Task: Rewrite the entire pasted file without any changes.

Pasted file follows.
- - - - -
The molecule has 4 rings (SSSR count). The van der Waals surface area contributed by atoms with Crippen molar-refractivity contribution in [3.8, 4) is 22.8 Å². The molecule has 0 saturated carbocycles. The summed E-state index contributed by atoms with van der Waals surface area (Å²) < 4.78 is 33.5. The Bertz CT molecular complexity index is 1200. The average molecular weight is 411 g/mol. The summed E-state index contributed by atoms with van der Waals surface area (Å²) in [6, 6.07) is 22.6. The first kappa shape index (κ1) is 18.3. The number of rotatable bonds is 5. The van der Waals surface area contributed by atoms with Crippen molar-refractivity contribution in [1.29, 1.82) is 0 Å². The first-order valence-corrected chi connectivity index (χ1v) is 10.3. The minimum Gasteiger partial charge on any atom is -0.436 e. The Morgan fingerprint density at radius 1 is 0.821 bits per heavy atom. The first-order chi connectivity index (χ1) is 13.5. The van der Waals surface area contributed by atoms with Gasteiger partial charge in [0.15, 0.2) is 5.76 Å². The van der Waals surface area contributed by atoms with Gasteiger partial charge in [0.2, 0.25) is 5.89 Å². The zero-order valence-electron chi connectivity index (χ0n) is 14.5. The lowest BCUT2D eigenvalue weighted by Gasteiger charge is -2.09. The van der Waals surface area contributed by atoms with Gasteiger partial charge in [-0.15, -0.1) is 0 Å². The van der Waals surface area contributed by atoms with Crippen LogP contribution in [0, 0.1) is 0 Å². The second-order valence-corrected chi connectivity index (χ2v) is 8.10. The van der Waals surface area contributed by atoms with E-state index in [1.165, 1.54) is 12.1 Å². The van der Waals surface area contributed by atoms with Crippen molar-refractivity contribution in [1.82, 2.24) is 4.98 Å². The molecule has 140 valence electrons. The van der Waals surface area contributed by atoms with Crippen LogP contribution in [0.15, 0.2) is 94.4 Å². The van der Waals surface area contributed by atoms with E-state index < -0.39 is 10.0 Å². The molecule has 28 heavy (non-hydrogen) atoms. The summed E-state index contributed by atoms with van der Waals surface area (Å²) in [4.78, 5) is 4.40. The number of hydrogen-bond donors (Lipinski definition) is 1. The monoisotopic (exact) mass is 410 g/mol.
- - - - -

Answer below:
The molecule has 4 rings (SSSR count). The van der Waals surface area contributed by atoms with Crippen molar-refractivity contribution in [3.8, 4) is 22.8 Å². The molecule has 0 saturated carbocycles. The summed E-state index contributed by atoms with van der Waals surface area (Å²) < 4.78 is 33.5. The Bertz CT molecular complexity index is 1200. The average molecular weight is 411 g/mol. The summed E-state index contributed by atoms with van der Waals surface area (Å²) in [6, 6.07) is 22.6. The first kappa shape index (κ1) is 18.3. The number of rotatable bonds is 5. The van der Waals surface area contributed by atoms with Crippen molar-refractivity contribution in [1.29, 1.82) is 0 Å². The first-order valence-corrected chi connectivity index (χ1v) is 10.3. The minimum Gasteiger partial charge on any atom is -0.436 e. The Morgan fingerprint density at radius 1 is 0.821 bits per heavy atom. The first-order chi connectivity index (χ1) is 13.5. The van der Waals surface area contributed by atoms with Gasteiger partial charge in [0.15, 0.2) is 5.76 Å². The van der Waals surface area contributed by atoms with Gasteiger partial charge in [0.2, 0.25) is 5.89 Å². The zero-order valence-electron chi connectivity index (χ0n) is 14.5. The lowest BCUT2D eigenvalue weighted by Gasteiger charge is -2.09. The van der Waals surface area contributed by atoms with Gasteiger partial charge in [-0.15, -0.1) is 0 Å². The van der Waals surface area contributed by atoms with Crippen LogP contribution in [0, 0.1) is 0 Å². The second-order valence-corrected chi connectivity index (χ2v) is 8.10. The van der Waals surface area contributed by atoms with E-state index in [1.165, 1.54) is 12.1 Å². The van der Waals surface area contributed by atoms with Crippen molar-refractivity contribution in [1.82, 2.24) is 4.98 Å². The molecule has 140 valence electrons. The van der Waals surface area contributed by atoms with Crippen LogP contribution in [0.15, 0.2) is 94.4 Å². The van der Waals surface area contributed by atoms with E-state index < -0.39 is 10.0 Å². The molecule has 28 heavy (non-hydrogen) atoms. The summed E-state index contributed by atoms with van der Waals surface area (Å²) in [4.78, 5) is 4.40. The number of hydrogen-bond donors (Lipinski definition) is 1. The monoisotopic (exact) mass is 410 g/mol.